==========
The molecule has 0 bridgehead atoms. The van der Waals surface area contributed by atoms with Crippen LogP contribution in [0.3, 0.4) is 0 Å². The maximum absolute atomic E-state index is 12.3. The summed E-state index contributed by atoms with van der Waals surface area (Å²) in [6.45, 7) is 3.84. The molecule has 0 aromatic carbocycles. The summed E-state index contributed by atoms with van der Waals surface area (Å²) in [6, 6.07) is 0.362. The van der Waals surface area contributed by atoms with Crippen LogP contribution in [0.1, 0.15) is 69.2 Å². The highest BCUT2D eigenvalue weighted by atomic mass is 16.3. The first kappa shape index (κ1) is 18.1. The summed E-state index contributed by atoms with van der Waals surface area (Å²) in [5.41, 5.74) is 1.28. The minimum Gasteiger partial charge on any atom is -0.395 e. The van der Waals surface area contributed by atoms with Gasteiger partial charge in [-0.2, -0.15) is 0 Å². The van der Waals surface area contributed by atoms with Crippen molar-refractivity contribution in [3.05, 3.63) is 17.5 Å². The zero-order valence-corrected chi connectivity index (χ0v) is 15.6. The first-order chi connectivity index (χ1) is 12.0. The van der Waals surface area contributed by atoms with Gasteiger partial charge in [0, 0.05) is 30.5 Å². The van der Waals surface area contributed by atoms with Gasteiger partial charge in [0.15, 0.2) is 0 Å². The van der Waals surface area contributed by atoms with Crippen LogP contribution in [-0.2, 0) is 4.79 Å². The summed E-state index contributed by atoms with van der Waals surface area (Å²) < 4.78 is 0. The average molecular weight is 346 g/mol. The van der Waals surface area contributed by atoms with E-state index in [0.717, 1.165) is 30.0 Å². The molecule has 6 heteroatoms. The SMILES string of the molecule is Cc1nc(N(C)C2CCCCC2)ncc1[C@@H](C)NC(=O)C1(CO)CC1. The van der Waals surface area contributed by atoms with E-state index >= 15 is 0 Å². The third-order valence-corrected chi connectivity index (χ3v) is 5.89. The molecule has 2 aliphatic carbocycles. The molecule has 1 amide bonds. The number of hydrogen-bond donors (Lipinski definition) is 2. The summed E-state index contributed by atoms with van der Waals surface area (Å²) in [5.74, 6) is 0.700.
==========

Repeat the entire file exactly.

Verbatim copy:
The molecule has 0 bridgehead atoms. The van der Waals surface area contributed by atoms with Crippen LogP contribution in [0.3, 0.4) is 0 Å². The maximum absolute atomic E-state index is 12.3. The summed E-state index contributed by atoms with van der Waals surface area (Å²) in [6.45, 7) is 3.84. The molecule has 0 aromatic carbocycles. The summed E-state index contributed by atoms with van der Waals surface area (Å²) in [6, 6.07) is 0.362. The van der Waals surface area contributed by atoms with Crippen LogP contribution in [0.1, 0.15) is 69.2 Å². The highest BCUT2D eigenvalue weighted by atomic mass is 16.3. The first kappa shape index (κ1) is 18.1. The summed E-state index contributed by atoms with van der Waals surface area (Å²) in [5.41, 5.74) is 1.28. The minimum Gasteiger partial charge on any atom is -0.395 e. The van der Waals surface area contributed by atoms with Gasteiger partial charge in [-0.2, -0.15) is 0 Å². The van der Waals surface area contributed by atoms with Crippen molar-refractivity contribution in [3.05, 3.63) is 17.5 Å². The zero-order valence-corrected chi connectivity index (χ0v) is 15.6. The first-order chi connectivity index (χ1) is 12.0. The van der Waals surface area contributed by atoms with Gasteiger partial charge in [0, 0.05) is 30.5 Å². The van der Waals surface area contributed by atoms with Gasteiger partial charge in [0.15, 0.2) is 0 Å². The van der Waals surface area contributed by atoms with Crippen LogP contribution in [-0.2, 0) is 4.79 Å². The summed E-state index contributed by atoms with van der Waals surface area (Å²) < 4.78 is 0. The average molecular weight is 346 g/mol. The van der Waals surface area contributed by atoms with E-state index in [0.717, 1.165) is 30.0 Å². The molecule has 6 heteroatoms. The SMILES string of the molecule is Cc1nc(N(C)C2CCCCC2)ncc1[C@@H](C)NC(=O)C1(CO)CC1. The van der Waals surface area contributed by atoms with E-state index >= 15 is 0 Å². The third-order valence-corrected chi connectivity index (χ3v) is 5.89. The molecule has 2 aliphatic carbocycles. The molecule has 1 amide bonds. The number of hydrogen-bond donors (Lipinski definition) is 2. The summed E-state index contributed by atoms with van der Waals surface area (Å²) in [5.74, 6) is 0.700.